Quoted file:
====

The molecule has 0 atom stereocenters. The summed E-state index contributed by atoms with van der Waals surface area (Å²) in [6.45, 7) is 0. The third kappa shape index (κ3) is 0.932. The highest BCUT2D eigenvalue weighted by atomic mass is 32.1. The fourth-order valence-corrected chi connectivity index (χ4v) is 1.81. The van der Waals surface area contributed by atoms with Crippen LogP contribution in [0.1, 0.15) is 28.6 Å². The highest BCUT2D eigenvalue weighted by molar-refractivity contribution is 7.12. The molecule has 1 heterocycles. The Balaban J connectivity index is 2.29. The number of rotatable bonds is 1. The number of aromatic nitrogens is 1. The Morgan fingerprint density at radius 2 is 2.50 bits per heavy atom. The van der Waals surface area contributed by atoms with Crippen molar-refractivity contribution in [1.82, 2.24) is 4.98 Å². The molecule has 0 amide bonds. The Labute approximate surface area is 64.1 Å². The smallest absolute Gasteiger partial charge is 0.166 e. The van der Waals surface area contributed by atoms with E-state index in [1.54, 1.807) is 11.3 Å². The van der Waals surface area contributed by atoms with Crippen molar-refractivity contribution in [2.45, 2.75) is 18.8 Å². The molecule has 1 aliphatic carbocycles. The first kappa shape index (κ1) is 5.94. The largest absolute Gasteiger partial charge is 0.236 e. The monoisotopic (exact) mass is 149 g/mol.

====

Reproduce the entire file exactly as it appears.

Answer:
The molecule has 0 atom stereocenters. The summed E-state index contributed by atoms with van der Waals surface area (Å²) in [6.45, 7) is 0. The third kappa shape index (κ3) is 0.932. The highest BCUT2D eigenvalue weighted by atomic mass is 32.1. The fourth-order valence-corrected chi connectivity index (χ4v) is 1.81. The van der Waals surface area contributed by atoms with Crippen LogP contribution in [0.1, 0.15) is 28.6 Å². The highest BCUT2D eigenvalue weighted by molar-refractivity contribution is 7.12. The molecule has 1 heterocycles. The Balaban J connectivity index is 2.29. The number of rotatable bonds is 1. The number of aromatic nitrogens is 1. The Morgan fingerprint density at radius 2 is 2.50 bits per heavy atom. The van der Waals surface area contributed by atoms with Crippen molar-refractivity contribution in [1.82, 2.24) is 4.98 Å². The molecule has 0 amide bonds. The Labute approximate surface area is 64.1 Å². The smallest absolute Gasteiger partial charge is 0.166 e. The van der Waals surface area contributed by atoms with E-state index in [1.54, 1.807) is 11.3 Å². The van der Waals surface area contributed by atoms with Crippen molar-refractivity contribution in [2.45, 2.75) is 18.8 Å². The molecule has 1 aliphatic carbocycles. The first kappa shape index (κ1) is 5.94. The largest absolute Gasteiger partial charge is 0.236 e. The monoisotopic (exact) mass is 149 g/mol.